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The North Wind

The North Wind

The North Wind

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Lily Gouin
Lily Gouin
Assistant Sports Editor

Hi! My name is Lily Gouin I am in my third year here at NMU. I am from Appleton, WI majoring in communications and double minoring in multimedia journalism and public relations. In my free time, I like...

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The North Wind is an independent student publication serving the Northern Michigan University community. It is partially funded by the Student Activity Fee. The North Wind digital paper is published daily during the fall and winter semesters except on university holidays and during exam weeks. The North Wind Board of Directors is composed of representatives of the student body, faculty, administration and area media.

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Speaking up and singing out: Concert features local female songwriters

Photo courtesy of Ore Dock Brewing Co: Left, local musician Kerry Yost performs at a past venue. Right, NMU junior public relations major Heather Evans strums a tune. Both women will show their talents at an Ore Dock Brewing Co. concert at 8 p.m. on Thursday.

The soft rhythm of six strings resonates. Chords exchange a soft conversation, and then a voice of nostalgia whispers feelings of long-lost love. The tone takes you on a journey back to the days when innocence was bliss and love could last. The voice inspires you to dream. This is a song by Haley Bussell who’s bringing her talents to the stage, and she’s not the only female voice in town.

The Ore Dock Brewing Co. will showcase four local talents from 8 to 11 p.m. tonight, Nov. 16 in the concert titled “Don’t Tell Me to Smile: An Evening with Marquette’s fiercest female songwriters.” The night’s lineup features Haley Bussell, Heather Evans, Elsa Jensen and Kerry Yost, and they’ll perform a variety of original music with styles from folk to soul to rock.

Entertainment and floor manager Kris Wierenga orchestrated this event in honor of the strong women he works with and to raise awareness to a bigger issue he sees in the musical community.

After hosting the “Festival of the Angry Bear” this April that featured nine bands and only one female band member, Wierenga determined that the music scene is male-dominating. He decided to take action and show how women are just as talented as the men are in this community.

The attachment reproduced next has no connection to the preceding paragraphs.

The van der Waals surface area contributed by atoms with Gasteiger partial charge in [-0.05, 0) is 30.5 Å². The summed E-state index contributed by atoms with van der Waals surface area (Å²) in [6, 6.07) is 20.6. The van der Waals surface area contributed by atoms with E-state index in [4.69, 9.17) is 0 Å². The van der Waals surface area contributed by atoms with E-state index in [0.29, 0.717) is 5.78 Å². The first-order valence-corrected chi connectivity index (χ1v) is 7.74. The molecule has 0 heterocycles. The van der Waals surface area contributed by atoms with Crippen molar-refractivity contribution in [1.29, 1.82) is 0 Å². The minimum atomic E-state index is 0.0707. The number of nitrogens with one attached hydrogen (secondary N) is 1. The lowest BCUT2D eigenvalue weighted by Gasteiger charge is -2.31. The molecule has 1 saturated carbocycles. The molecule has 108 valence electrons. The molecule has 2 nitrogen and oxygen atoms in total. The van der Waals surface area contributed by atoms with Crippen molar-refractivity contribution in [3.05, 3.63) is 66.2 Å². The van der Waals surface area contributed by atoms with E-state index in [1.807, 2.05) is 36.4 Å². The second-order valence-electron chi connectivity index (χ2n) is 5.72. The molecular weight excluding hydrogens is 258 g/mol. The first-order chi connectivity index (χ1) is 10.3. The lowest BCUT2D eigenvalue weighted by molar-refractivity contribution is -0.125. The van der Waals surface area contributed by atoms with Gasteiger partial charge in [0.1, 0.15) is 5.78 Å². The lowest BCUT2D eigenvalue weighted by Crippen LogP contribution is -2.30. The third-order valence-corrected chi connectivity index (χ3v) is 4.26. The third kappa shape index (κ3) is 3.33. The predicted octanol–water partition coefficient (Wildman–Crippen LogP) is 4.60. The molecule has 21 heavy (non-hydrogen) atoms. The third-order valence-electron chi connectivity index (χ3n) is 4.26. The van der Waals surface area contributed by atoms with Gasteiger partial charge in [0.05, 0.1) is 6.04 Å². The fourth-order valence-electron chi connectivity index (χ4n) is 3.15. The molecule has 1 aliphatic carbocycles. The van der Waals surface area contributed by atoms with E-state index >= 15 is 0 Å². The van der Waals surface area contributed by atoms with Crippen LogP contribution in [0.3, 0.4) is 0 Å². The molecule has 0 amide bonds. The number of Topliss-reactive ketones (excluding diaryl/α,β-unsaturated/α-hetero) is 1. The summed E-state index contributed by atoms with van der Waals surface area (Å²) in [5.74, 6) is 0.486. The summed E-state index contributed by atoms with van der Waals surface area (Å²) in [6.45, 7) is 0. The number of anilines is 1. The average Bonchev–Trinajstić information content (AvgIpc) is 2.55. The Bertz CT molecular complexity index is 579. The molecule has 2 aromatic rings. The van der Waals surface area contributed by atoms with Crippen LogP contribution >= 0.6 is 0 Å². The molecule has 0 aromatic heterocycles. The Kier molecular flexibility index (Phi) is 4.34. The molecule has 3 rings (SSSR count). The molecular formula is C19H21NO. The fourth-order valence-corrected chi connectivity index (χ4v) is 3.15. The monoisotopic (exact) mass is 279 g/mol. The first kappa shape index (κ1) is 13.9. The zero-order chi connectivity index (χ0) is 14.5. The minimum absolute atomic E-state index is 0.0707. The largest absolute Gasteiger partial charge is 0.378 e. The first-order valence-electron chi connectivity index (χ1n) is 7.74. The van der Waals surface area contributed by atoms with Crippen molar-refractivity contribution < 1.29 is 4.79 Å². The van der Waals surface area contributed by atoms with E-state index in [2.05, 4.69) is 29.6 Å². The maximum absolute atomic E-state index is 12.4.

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“Rock and roll is often thought of as a boys’ game, and that’s very much not the case,” Wierenga said, adding, “Any of these women stack up to any musician we have in this town.”

Too often, it’s assumed that women can only do so much with music, he continued. Women are sometimes stigmatized with certain niches, and there’s a lack of recognition in the music industry, he said.

“There’s the rock and roll star, and women are the groupies,” Wierenga said, describing a popular mindset. “[But] there’s not a one-size approach. Music doesn’t work like that.”

Folk-soul singer-songwriter and musician, Haley Bussell, an NMU junior public relations major, said there are struggles being a female musician and songwriter in a man’s world.

“It can be really frustrating because you don’t get taken seriously sometimes,” she said. “Women are way more than that girl who needs to be saved.”

From her personal experience, Bussell said some men see women as less qualified to talk about the performance and composition of music. Typically, women have to prove they know what they’re talking about before men see them as equally talented musicians,
she said.

“It’s just wild that needs to happen before people take you seriously as a musician,”
she added.

Bussell said this event will not only shine light on female talent but unite other female artists.

“I hope it inspires them to take action and get their music out there,” Bussell said. “This is really necessary and empowering.”

Singer-songwriter and guitarist Kerry Yost of Marquette, who plays a variety of folk and rock, said many of the gender roles in music has to do with the impact that society brings.

“There’s a lot of male dominance, and as [such] women are affected by the socialization that comes from a patriarchal society,” Yost said. “The struggle is real.”

Sometimes there are misperceptions when people don’t recognize women as musicians and songwriters and mistake them for crew members, Yost said. Other times, some question the legitimacy of a female musician’s talents, she added.

With this event, there’s an opportunity to showcase not only female talent, but also to come together as a whole and celebrate musicianship in Marquette, Yost said.

“I’m really excited to hear what each of these women have been working on,” she said, adding, “These women are incredible, talented, strong and expressive. I’m humbled and grateful to appreciate what they have to share.”

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